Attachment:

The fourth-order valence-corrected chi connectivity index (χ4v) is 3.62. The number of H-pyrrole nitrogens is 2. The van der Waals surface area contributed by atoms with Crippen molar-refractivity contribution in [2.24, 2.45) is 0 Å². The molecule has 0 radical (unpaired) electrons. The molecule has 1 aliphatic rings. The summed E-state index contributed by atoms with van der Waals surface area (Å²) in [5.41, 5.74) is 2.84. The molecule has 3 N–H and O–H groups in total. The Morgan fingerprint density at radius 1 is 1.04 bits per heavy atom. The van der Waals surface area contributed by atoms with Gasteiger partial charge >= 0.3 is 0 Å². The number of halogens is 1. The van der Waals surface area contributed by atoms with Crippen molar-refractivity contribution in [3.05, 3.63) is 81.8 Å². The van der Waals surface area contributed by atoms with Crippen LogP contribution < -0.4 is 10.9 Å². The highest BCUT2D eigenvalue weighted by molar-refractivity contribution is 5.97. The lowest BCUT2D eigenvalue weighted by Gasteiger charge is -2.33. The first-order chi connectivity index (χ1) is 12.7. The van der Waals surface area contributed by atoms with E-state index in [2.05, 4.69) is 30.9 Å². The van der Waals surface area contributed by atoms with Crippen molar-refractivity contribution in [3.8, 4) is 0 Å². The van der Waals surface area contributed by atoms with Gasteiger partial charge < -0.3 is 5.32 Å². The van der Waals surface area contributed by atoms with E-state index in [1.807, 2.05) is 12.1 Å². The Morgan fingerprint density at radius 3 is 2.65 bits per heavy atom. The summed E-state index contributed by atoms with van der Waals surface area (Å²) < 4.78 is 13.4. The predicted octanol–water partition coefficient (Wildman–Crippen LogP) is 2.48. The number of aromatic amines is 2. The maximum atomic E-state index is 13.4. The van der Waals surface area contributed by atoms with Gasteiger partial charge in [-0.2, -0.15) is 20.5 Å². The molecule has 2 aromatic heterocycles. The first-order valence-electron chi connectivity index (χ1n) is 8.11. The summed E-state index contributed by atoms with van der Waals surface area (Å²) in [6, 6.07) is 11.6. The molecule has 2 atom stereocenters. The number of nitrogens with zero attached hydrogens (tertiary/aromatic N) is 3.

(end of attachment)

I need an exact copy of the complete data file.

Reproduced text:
The fourth-order valence-corrected chi connectivity index (χ4v) is 3.62. The number of H-pyrrole nitrogens is 2. The van der Waals surface area contributed by atoms with Crippen molar-refractivity contribution in [2.24, 2.45) is 0 Å². The molecule has 0 radical (unpaired) electrons. The molecule has 1 aliphatic rings. The summed E-state index contributed by atoms with van der Waals surface area (Å²) in [5.41, 5.74) is 2.84. The molecule has 3 N–H and O–H groups in total. The Morgan fingerprint density at radius 1 is 1.04 bits per heavy atom. The van der Waals surface area contributed by atoms with Gasteiger partial charge >= 0.3 is 0 Å². The number of halogens is 1. The van der Waals surface area contributed by atoms with Crippen molar-refractivity contribution in [3.05, 3.63) is 81.8 Å². The van der Waals surface area contributed by atoms with Crippen LogP contribution < -0.4 is 10.9 Å². The highest BCUT2D eigenvalue weighted by molar-refractivity contribution is 5.97. The lowest BCUT2D eigenvalue weighted by Gasteiger charge is -2.33. The first-order chi connectivity index (χ1) is 12.7. The van der Waals surface area contributed by atoms with E-state index in [2.05, 4.69) is 30.9 Å². The van der Waals surface area contributed by atoms with Crippen molar-refractivity contribution in [3.8, 4) is 0 Å². The van der Waals surface area contributed by atoms with Gasteiger partial charge < -0.3 is 5.32 Å². The van der Waals surface area contributed by atoms with E-state index in [1.807, 2.05) is 12.1 Å². The Morgan fingerprint density at radius 3 is 2.65 bits per heavy atom. The summed E-state index contributed by atoms with van der Waals surface area (Å²) < 4.78 is 13.4. The predicted octanol–water partition coefficient (Wildman–Crippen LogP) is 2.48. The number of aromatic amines is 2. The maximum atomic E-state index is 13.4. The van der Waals surface area contributed by atoms with Gasteiger partial charge in [-0.2, -0.15) is 20.5 Å². The molecule has 2 aromatic heterocycles. The first-order valence-electron chi connectivity index (χ1n) is 8.11. The summed E-state index contributed by atoms with van der Waals surface area (Å²) in [6, 6.07) is 11.6. The molecule has 2 atom stereocenters. The number of nitrogens with zero attached hydrogens (tertiary/aromatic N) is 3.